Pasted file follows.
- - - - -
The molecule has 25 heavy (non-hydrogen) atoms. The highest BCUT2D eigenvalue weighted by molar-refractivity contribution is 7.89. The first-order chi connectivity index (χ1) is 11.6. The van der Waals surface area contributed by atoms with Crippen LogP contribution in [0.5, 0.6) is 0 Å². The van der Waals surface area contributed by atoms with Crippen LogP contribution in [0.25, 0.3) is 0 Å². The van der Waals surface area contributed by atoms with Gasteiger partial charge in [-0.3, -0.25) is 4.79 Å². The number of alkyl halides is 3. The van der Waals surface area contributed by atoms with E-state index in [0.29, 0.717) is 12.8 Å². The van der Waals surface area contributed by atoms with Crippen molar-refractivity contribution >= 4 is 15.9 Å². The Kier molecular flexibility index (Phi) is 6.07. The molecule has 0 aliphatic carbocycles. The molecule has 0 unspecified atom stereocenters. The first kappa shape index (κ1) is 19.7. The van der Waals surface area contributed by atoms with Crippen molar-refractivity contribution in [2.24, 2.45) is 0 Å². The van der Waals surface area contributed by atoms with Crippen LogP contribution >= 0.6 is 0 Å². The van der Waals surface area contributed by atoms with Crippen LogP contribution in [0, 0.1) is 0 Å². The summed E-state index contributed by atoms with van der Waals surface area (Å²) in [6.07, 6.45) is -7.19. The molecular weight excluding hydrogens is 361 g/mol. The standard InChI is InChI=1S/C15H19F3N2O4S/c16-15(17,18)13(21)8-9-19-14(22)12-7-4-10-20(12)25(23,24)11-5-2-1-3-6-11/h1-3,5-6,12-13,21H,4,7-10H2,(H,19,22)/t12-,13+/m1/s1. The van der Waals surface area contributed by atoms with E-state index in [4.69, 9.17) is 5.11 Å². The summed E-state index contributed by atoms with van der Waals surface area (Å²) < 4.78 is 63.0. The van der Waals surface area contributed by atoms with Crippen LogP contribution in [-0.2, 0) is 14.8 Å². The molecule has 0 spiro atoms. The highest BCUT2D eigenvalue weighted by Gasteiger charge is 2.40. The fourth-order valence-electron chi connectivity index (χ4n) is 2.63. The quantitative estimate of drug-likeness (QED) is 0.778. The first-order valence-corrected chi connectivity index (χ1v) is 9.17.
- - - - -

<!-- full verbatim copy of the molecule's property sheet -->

The molecule has 25 heavy (non-hydrogen) atoms. The highest BCUT2D eigenvalue weighted by molar-refractivity contribution is 7.89. The first-order chi connectivity index (χ1) is 11.6. The van der Waals surface area contributed by atoms with Crippen LogP contribution in [0.5, 0.6) is 0 Å². The van der Waals surface area contributed by atoms with Crippen LogP contribution in [0.25, 0.3) is 0 Å². The van der Waals surface area contributed by atoms with Gasteiger partial charge in [-0.3, -0.25) is 4.79 Å². The number of alkyl halides is 3. The van der Waals surface area contributed by atoms with E-state index in [0.29, 0.717) is 12.8 Å². The van der Waals surface area contributed by atoms with Crippen molar-refractivity contribution >= 4 is 15.9 Å². The Kier molecular flexibility index (Phi) is 6.07. The molecule has 0 aliphatic carbocycles. The molecule has 0 unspecified atom stereocenters. The first kappa shape index (κ1) is 19.7. The van der Waals surface area contributed by atoms with Crippen molar-refractivity contribution in [2.24, 2.45) is 0 Å². The van der Waals surface area contributed by atoms with Crippen LogP contribution >= 0.6 is 0 Å². The van der Waals surface area contributed by atoms with Crippen LogP contribution in [0, 0.1) is 0 Å². The summed E-state index contributed by atoms with van der Waals surface area (Å²) in [6.07, 6.45) is -7.19. The molecular weight excluding hydrogens is 361 g/mol. The standard InChI is InChI=1S/C15H19F3N2O4S/c16-15(17,18)13(21)8-9-19-14(22)12-7-4-10-20(12)25(23,24)11-5-2-1-3-6-11/h1-3,5-6,12-13,21H,4,7-10H2,(H,19,22)/t12-,13+/m1/s1. The van der Waals surface area contributed by atoms with E-state index in [4.69, 9.17) is 5.11 Å². The summed E-state index contributed by atoms with van der Waals surface area (Å²) < 4.78 is 63.0. The van der Waals surface area contributed by atoms with Crippen LogP contribution in [-0.2, 0) is 14.8 Å². The molecule has 0 spiro atoms. The highest BCUT2D eigenvalue weighted by Gasteiger charge is 2.40. The fourth-order valence-electron chi connectivity index (χ4n) is 2.63. The quantitative estimate of drug-likeness (QED) is 0.778. The first-order valence-corrected chi connectivity index (χ1v) is 9.17.